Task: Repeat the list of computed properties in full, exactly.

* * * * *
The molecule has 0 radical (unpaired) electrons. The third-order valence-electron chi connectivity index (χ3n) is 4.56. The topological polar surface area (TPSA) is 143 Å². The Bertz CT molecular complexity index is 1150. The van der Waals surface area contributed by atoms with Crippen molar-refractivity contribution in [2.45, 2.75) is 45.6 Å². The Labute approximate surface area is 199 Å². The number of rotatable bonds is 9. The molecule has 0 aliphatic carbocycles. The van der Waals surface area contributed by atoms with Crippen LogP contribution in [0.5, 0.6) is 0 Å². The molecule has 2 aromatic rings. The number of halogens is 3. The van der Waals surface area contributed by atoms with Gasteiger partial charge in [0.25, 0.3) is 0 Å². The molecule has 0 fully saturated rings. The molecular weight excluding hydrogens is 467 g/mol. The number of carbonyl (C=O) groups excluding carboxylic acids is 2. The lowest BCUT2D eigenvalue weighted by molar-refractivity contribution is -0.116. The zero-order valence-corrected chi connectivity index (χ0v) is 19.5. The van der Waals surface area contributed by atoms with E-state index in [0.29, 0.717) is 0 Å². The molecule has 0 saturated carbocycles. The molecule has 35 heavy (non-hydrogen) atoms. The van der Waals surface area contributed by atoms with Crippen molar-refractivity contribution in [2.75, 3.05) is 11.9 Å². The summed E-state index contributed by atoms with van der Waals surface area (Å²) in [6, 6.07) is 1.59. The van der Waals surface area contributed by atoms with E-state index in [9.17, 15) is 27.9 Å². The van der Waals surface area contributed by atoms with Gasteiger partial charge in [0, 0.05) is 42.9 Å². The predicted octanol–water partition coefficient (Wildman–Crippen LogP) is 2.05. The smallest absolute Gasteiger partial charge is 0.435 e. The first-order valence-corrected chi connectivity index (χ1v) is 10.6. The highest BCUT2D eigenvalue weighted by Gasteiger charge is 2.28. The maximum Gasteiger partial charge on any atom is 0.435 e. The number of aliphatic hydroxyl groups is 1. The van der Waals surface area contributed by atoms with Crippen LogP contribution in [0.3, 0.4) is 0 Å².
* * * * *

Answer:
The molecule has 0 radical (unpaired) electrons. The third-order valence-electron chi connectivity index (χ3n) is 4.56. The topological polar surface area (TPSA) is 143 Å². The Bertz CT molecular complexity index is 1150. The van der Waals surface area contributed by atoms with Crippen molar-refractivity contribution in [2.45, 2.75) is 45.6 Å². The Labute approximate surface area is 199 Å². The number of rotatable bonds is 9. The molecule has 0 aliphatic carbocycles. The van der Waals surface area contributed by atoms with Crippen LogP contribution in [0.5, 0.6) is 0 Å². The molecule has 2 aromatic rings. The number of halogens is 3. The van der Waals surface area contributed by atoms with Gasteiger partial charge in [0.25, 0.3) is 0 Å². The molecule has 0 fully saturated rings. The molecular weight excluding hydrogens is 467 g/mol. The number of carbonyl (C=O) groups excluding carboxylic acids is 2. The lowest BCUT2D eigenvalue weighted by molar-refractivity contribution is -0.116. The zero-order valence-corrected chi connectivity index (χ0v) is 19.5. The van der Waals surface area contributed by atoms with E-state index in [0.29, 0.717) is 0 Å². The molecule has 0 saturated carbocycles. The molecule has 35 heavy (non-hydrogen) atoms. The van der Waals surface area contributed by atoms with Crippen molar-refractivity contribution in [2.75, 3.05) is 11.9 Å². The summed E-state index contributed by atoms with van der Waals surface area (Å²) in [6, 6.07) is 1.59. The van der Waals surface area contributed by atoms with E-state index in [9.17, 15) is 27.9 Å². The van der Waals surface area contributed by atoms with Gasteiger partial charge in [0, 0.05) is 42.9 Å². The predicted octanol–water partition coefficient (Wildman–Crippen LogP) is 2.05. The smallest absolute Gasteiger partial charge is 0.435 e. The first-order valence-corrected chi connectivity index (χ1v) is 10.6. The highest BCUT2D eigenvalue weighted by Gasteiger charge is 2.28. The maximum Gasteiger partial charge on any atom is 0.435 e. The number of aliphatic hydroxyl groups is 1. The van der Waals surface area contributed by atoms with Crippen LogP contribution in [0.3, 0.4) is 0 Å².